GORILLAS AND GETIR REDUCE HEADCOUNTS AS FOCUS SHIFTS FROM GROWTH TO PROFITABILITY
Redundancies have been announced by Gorillas and Getir, two major European instant grocery delivery companies as they face what the former described as “a challenging and complex global environment”.
Gorillas said it was looking to shift its focus from hyper-fast growth to profitability, something that is likely to see the company move out of many markets ahead of an initial public offering.
Amid the risk of recession, investors are said to be less willing to put large amounts of funds into some high-technology sectors, while the companies themselves are, in some cases, focusing more on profitability than growth.
In a statement, Berlin-based Gorillas said that 90% of its revenue came from France, Germany, the Netherlands, the UK and the US, markets where it had “entered a clear path to profitability”.
But in Belgium, Denmark, Italy and Spain, the company said in a statement that it was “looking at all possible strategic options”, a comment interpreted by analysts as indicating that the firm will exit those markets.
As well as potentially leaving these markets, Gorillas has announced it will reduce the size of its global office staff by 300.
“While this was an extremely hard decision to make, these are necessary moves that will help Gorillas to become a stronger and more profitable business with a sharpened focus on its customers and its brand,” the company’s statement added.
“With our current investments we are strengthening our position both financially and strategically for the future.”
As reported by SIAL Paris Newsroom, vast amounts of investment have gone into grocery delivery companies, and Gorillas and Getir have been among the chief beneficiaries of financiers’ enthusiasm for the sector.
Gorillas has reportedly attracted $1.3 billion in investment, while Getir, which is headquartered in Istanbul, has received $1.8 billion.
Previous valuations have indicated that Gorillas, which was founded just two years ago, in May 2020, is worth $3 billion.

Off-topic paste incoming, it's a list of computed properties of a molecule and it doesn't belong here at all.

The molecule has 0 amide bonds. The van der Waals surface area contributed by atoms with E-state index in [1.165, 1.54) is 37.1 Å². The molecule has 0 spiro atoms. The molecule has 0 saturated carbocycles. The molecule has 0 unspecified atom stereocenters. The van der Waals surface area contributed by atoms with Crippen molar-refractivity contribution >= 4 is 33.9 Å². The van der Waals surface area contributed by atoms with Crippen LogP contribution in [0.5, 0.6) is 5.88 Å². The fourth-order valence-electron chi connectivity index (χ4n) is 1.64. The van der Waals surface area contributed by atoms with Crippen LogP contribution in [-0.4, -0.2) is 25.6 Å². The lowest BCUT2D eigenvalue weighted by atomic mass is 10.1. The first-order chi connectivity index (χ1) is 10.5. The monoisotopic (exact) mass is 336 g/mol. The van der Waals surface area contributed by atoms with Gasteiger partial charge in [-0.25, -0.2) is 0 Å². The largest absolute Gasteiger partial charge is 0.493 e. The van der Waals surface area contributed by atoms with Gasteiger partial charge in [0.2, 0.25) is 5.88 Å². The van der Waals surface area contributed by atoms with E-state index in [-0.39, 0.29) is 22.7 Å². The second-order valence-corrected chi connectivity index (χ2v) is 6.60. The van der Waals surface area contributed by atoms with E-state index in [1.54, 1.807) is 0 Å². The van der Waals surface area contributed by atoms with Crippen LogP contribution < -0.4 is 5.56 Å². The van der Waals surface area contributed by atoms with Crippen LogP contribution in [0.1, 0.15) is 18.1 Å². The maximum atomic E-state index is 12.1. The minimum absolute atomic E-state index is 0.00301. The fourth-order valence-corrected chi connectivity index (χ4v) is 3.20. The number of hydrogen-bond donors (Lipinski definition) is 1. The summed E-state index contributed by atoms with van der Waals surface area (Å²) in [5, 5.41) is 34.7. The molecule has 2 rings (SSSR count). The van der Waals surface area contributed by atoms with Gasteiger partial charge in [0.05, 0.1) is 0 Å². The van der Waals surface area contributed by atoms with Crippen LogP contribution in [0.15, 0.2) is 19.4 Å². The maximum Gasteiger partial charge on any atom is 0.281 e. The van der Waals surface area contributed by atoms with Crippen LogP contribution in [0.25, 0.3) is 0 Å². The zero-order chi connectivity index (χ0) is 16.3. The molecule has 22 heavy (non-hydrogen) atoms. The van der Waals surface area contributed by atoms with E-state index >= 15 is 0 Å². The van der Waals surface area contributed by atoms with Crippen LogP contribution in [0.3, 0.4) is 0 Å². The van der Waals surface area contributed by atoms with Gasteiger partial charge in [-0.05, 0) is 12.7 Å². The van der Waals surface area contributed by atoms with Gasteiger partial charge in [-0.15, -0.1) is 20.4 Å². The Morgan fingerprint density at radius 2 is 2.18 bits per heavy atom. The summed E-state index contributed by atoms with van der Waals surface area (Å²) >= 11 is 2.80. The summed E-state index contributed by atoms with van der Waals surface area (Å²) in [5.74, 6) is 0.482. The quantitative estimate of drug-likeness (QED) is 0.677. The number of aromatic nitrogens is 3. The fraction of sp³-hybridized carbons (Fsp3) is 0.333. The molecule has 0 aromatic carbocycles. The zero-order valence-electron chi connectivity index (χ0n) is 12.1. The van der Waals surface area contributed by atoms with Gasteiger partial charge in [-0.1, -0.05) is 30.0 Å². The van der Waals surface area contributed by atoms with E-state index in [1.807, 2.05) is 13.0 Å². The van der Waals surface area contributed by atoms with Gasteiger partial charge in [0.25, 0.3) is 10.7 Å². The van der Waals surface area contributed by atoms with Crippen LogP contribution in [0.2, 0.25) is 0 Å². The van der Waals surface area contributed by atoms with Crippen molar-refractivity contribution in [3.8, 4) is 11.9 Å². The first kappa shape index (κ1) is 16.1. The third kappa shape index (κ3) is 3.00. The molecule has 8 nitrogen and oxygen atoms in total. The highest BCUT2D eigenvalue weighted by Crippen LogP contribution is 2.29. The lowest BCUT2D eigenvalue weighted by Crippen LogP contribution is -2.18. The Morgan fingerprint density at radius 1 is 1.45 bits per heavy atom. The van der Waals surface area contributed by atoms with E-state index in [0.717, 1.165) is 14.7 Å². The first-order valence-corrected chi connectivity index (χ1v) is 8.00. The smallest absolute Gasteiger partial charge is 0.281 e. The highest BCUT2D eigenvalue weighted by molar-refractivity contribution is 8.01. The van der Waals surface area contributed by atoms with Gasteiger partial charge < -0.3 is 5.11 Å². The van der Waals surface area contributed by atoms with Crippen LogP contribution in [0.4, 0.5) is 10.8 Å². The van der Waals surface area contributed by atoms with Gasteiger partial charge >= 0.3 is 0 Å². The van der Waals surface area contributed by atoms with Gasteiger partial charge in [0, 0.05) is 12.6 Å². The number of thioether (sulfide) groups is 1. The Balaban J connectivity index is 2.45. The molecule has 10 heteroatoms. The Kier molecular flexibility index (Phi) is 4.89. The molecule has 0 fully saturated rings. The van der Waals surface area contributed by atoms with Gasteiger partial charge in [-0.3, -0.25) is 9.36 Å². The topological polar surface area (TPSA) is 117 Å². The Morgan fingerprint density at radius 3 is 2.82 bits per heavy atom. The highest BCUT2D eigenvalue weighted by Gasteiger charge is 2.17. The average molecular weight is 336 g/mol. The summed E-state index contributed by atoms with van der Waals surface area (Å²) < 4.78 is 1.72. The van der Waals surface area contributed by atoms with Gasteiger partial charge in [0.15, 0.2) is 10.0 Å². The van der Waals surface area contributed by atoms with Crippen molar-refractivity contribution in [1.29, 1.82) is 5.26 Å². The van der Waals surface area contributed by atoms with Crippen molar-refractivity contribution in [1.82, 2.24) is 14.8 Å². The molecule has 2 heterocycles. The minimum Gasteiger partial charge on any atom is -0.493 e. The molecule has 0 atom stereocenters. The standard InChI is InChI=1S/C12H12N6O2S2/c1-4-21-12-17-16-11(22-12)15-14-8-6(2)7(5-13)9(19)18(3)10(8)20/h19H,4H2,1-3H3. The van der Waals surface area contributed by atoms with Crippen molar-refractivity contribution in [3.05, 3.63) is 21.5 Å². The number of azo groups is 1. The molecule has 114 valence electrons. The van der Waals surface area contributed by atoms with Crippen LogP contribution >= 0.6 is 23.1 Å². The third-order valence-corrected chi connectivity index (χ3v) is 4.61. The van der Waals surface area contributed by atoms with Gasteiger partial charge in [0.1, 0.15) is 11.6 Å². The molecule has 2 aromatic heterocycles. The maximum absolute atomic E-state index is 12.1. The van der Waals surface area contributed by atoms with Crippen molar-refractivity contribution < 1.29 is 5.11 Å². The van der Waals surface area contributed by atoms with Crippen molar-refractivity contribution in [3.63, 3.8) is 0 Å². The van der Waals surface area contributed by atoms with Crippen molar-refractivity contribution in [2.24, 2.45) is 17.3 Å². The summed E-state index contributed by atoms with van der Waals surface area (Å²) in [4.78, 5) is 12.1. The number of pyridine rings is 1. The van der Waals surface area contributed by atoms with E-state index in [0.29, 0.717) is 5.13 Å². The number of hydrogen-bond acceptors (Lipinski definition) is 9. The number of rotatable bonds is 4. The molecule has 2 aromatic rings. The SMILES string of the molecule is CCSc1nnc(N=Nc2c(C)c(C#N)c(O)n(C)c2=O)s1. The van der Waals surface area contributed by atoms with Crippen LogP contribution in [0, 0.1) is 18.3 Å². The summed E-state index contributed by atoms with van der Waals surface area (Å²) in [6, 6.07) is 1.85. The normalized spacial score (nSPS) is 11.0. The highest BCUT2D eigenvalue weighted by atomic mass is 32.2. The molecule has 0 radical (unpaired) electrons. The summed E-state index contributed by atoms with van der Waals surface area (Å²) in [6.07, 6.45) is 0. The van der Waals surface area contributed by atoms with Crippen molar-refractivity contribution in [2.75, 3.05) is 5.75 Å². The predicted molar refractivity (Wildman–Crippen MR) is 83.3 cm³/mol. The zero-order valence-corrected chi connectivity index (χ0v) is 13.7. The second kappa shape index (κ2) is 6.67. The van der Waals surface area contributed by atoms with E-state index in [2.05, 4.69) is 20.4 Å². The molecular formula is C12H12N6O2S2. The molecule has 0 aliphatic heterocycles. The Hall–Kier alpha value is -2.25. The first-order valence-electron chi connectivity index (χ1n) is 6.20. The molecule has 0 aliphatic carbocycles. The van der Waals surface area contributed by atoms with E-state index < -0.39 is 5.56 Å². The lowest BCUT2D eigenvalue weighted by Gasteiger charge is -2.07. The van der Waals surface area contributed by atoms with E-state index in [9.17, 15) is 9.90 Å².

Senior figures at Gorillas have said they are focusing on becoming profitable because the company wants to go public when its balance sheets are in the black.
Getir, which was set up in 2015 and is based in Istanbul, was valued at $11.8 billion in March, when it announced a Series E funding round worth $768 million.
The company has said it is looking to shed about 14% of its global workforce, which reports indicate works out at about 4,500 job losses.
A third grocery delivery company, Zapp, is also looking to reduce staff numbers, with reports indicating that its headcount is likely to fall by about 10%.
Based in the UK, Zapp was, like Gorillas, founded in 2020, at a time when the Covid-19 pandemic was causing a spike in sales for food delivery companies.
With many shoppers returning to pre-pandemic shopping patterns, valuations of many companies in the sector have slipped back from their peaks.
The long-term trend for grocery delivery is, however, seen as still being on an upward trajectory, particularly because ordering groceries on mobile phones has become standard practice for many city-based younger adults.
Indeed, as reported by SIAL Paris Newsroom in April, a study by A2Z Market Research suggested that the sector would enjoy a compound annual growth rate of 15.94% up to 2029.
In other news related to the sector, it was recently announced that Felix Capital, which has invested in food delivery services, has raised a further $600 million. This brings to $1.2 billion the total amount that the fund has under management.
The fund, which has previously put money into Deliveroo, is looking to invest in as many as two dozen technology companies that change consumer behaviour, with grocery delivery firms potentially being targets of its interest.